The U.S. government has barred the importation of rodents from Africa because of an outbreak of at least nine human cases of monkeypox, an illness never before been seen in the Western Hemisphere. Health officials plan to use smallpox vaccine to prevent the disease from spreading.
It was only last week when American health experts recognized that at least 13 people in the midwestern U.S. states of Wisconsin and Illinois had become sick after being exposed to prairie dogs. Now, at least 15 states are under investigation and there are dozens of suspected human cases.
The rare virus, normally found only in African rainforests, may have come to the United States when a distributor imported prairie dogs along with a Gambian giant rat, a species known to be susceptible to monkeypox. Health officials say the prairie dogs may have, in turn, infected gerbils, hamsters and other animals sold as pets.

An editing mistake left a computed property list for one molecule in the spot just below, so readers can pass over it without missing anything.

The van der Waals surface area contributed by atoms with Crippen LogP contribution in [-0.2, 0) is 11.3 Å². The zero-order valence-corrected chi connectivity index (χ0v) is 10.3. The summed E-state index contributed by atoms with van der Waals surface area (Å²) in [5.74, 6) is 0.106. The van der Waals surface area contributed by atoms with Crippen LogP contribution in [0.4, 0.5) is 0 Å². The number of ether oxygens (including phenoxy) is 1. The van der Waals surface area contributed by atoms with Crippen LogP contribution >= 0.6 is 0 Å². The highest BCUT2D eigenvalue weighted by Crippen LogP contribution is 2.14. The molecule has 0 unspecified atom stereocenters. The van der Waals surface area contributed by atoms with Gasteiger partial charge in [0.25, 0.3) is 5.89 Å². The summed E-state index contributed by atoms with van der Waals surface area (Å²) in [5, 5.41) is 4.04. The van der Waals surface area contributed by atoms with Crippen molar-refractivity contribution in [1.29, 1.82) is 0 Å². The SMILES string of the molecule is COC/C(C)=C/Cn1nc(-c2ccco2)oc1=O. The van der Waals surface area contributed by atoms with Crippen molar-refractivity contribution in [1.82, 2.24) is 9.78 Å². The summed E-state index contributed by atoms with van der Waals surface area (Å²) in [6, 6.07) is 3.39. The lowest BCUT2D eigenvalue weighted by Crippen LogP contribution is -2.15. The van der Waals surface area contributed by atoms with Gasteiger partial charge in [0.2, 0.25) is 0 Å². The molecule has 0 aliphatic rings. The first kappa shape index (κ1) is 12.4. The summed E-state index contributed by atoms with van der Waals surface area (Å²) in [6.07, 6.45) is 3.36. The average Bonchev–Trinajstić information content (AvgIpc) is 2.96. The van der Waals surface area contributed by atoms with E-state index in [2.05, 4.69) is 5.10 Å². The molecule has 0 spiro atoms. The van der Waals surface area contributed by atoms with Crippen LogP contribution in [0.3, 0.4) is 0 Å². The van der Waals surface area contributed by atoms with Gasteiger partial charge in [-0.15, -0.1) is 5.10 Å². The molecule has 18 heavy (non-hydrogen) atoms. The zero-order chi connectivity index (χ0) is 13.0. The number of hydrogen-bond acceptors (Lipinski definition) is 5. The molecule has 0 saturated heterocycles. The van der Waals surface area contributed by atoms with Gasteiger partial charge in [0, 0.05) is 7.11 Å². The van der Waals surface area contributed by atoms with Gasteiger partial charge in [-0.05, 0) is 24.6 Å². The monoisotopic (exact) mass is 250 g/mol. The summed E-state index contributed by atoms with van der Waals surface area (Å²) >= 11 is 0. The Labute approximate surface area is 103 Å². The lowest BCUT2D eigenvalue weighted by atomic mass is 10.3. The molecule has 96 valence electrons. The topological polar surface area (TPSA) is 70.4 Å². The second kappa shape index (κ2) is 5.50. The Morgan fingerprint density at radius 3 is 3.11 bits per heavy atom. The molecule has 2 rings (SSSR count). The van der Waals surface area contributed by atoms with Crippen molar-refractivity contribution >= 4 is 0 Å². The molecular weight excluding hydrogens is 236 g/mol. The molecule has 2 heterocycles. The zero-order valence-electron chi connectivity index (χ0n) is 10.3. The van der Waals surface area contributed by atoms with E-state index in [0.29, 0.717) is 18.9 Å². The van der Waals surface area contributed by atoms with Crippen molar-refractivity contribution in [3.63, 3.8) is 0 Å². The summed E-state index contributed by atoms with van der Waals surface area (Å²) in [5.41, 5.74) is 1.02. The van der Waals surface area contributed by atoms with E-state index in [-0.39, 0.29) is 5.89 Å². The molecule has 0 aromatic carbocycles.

They say monkeypox is a virus similar to smallpox but less deadly and harder to transmit.
The Centers for Disease Control and Prevention in Atlanta is recommending that people who have had close contact with individuals or animals confirmed to have monkeypox should receive a smallpox vaccination.
Dr. David Fleming, the CDC's deputy director for Public Health and Science, says that's because the two illnesses are related. "Smallpox vaccination, because monkeypox is related to smallpox, is an effective way to prevent monkeypox from occurring in people," he said. "Studies have shown smallpox vaccination is about 85 percent effective in preventing monkeypox."
Health & Human Services Secretary Tommy Thompson has placed an embargo on the importation of all rodents from Africa and has banned the sale or distribution within the United States of prairie dogs and six other species.
The CDC has opened an emergency operations center to deal with monkeypox. Health officials say planning for the possibility of bioterrorism helped them prepare for this unusual outbreak.